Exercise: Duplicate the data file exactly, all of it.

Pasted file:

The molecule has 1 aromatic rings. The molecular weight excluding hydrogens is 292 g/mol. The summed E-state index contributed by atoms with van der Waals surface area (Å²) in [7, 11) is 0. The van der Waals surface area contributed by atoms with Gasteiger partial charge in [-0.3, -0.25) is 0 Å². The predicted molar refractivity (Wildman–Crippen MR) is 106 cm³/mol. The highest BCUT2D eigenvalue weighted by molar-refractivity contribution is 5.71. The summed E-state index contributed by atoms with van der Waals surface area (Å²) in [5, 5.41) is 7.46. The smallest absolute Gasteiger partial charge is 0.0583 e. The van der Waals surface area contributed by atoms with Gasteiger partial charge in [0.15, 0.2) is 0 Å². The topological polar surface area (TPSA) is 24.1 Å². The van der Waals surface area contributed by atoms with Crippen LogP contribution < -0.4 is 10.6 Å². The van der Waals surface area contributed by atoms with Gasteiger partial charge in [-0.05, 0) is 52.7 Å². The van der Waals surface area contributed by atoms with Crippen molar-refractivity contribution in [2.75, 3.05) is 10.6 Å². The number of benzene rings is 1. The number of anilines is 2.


The molecule has 1 aromatic rings. The molecular weight excluding hydrogens is 292 g/mol. The summed E-state index contributed by atoms with van der Waals surface area (Å²) in [7, 11) is 0. The van der Waals surface area contributed by atoms with Gasteiger partial charge in [-0.3, -0.25) is 0 Å². The predicted molar refractivity (Wildman–Crippen MR) is 106 cm³/mol. The highest BCUT2D eigenvalue weighted by molar-refractivity contribution is 5.71. The summed E-state index contributed by atoms with van der Waals surface area (Å²) in [5, 5.41) is 7.46. The smallest absolute Gasteiger partial charge is 0.0583 e. The van der Waals surface area contributed by atoms with Gasteiger partial charge in [0.15, 0.2) is 0 Å². The topological polar surface area (TPSA) is 24.1 Å². The van der Waals surface area contributed by atoms with Crippen LogP contribution < -0.4 is 10.6 Å². The van der Waals surface area contributed by atoms with Gasteiger partial charge in [-0.05, 0) is 52.7 Å². The van der Waals surface area contributed by atoms with Crippen molar-refractivity contribution in [2.75, 3.05) is 10.6 Å². The number of benzene rings is 1. The number of anilines is 2.